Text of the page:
The same is true for Carbon Monoxide detectors. They should be replaced every 5 to 7 years. The detecting components will lose their effectiveness after that time and may no longer detect carbon monoxide. A prominent CO detector manufacturer, First Alert, states that if the device is more than five years old, it needs to be replaced. Again, remove the device and check the expiration date on the back or the date of manufacturing.
If a senior utilizes portable electric heaters to warm up those hard to heat areas of the house, make sure they are clean and the wires are not frayed or loose. Also, check the areas that these devices will be used to make sure there are no fire hazards present. Buildups of paper or clothing can be potential fuel for a portable heater fire so clear out plenty of space. A good rule of thumb for clearance around a portable heater is three feet or more.
Many seniors also use antiquated space heaters that don’t have a shut-off switch should that heater tip. Buy a new one with up to date safety features that shut the unit down if it is knocked over.
Finally, remind your loved one not to leave the heater on if it is going to be left unattended. Better yet, buy one with a timer that can be set should they fall asleep and forget to turn it off.
The Cost of Heating a Home
Most seniors are on a fixed income and a colder than normal winter can rapidly run up the heating bills. The good news is that there are some things you can do to help seniors save on their heating costs by making some free home improvements if they qualify.
The United States Department of Energy provides eligible households with full-scale home energy efficiency services called the Low-Income Weatherization Assistance Program (WAP). This program is administered by local agencies, usually those that also provide heating and fuel assistance.
Priority service is given to those households with elderly, the disabled, children 6 and under, Low Income Home Energy Assistance Program (LIHEAP) homes (commonly known as fuel assistance recipients), and native Americans.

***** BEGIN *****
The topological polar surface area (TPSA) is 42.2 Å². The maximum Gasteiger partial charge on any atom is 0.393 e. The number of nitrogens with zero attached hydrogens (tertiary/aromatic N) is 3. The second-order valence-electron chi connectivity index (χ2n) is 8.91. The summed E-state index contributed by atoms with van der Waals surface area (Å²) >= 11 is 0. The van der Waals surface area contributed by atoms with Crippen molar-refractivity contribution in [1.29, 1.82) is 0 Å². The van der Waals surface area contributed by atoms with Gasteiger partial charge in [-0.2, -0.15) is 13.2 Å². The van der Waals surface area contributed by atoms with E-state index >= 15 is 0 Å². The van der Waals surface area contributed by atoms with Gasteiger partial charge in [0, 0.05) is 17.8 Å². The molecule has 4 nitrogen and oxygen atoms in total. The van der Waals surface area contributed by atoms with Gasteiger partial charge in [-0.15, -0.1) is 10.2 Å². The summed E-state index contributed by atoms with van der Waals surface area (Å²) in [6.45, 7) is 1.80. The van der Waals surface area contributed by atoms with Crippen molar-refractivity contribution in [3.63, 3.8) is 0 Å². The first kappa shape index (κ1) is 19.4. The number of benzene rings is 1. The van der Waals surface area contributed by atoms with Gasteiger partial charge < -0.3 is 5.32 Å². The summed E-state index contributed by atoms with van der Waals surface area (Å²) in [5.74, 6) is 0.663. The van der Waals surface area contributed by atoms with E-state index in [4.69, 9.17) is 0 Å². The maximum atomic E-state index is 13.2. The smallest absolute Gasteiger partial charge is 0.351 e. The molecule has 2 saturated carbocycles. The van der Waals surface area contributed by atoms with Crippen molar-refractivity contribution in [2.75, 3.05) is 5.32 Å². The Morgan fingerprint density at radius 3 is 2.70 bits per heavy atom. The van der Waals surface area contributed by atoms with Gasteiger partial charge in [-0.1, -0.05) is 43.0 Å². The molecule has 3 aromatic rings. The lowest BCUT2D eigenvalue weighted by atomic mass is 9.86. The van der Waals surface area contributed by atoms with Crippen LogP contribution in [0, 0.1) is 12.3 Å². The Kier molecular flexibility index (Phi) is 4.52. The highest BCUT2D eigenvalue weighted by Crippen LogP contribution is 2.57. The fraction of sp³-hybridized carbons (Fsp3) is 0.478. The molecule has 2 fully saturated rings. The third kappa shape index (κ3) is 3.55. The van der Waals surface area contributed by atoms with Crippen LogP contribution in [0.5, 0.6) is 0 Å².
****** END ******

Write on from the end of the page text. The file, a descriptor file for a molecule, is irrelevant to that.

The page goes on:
Eligibility is based on a maximum gross income that does not exceed 60% of your states Estimated Median Income. Those on TAFDC or SSI are presumed to be automatically eligible. Typical weatherization activities may include:
Air sealing to reduce infiltration;
Pipe and/or duct insulation;
Limited energy-related repairs.
Homes also receive a thorough evaluation of the heating system as well as health and safety testing of all combustible appliances. Local licensed and insured private-sector weatherization contractors complete the work at no cost to the residents. Homeowners and tenants, with their landlord’s permission, are eligible.
Make sure there are plenty of back-up ways to stay warm. Here in New England, a Nor’easter can knock out power for days if not weeks. Make sure your loved one has a supply of blankets, gloves, and coats in case of such an occurrence.
Have a supply of canned food available that does not require heating and make sure there is a manual can opener available. Check the medicine cabinet to ensure there are supplies should a senior become ill. Tylenol and other over the counter products should be in place – and make sure these items do not interact with any prescription medication and encourage your loved one to get the flu shot. Although the shot may not prevent them from contracting the flu, it does lessen its severity.
A supply of paper products should be in place such as paper towels, toilet, and facial tissues. Several gallons of water need to be put aside in case of an emergency and a battery-powered radio and flashlight need to be available. Of course, make sure you also have a supply of batteries for them.
We all know that ice and snow are dangerous to walk on, especially for seniors. But there are also other hazards of the season that can have health implications for our older loved ones. One of the joys of living in New England is watching the leaves turn vibrant colors of red and orange, but as beautiful as they are, there is also a danger they present.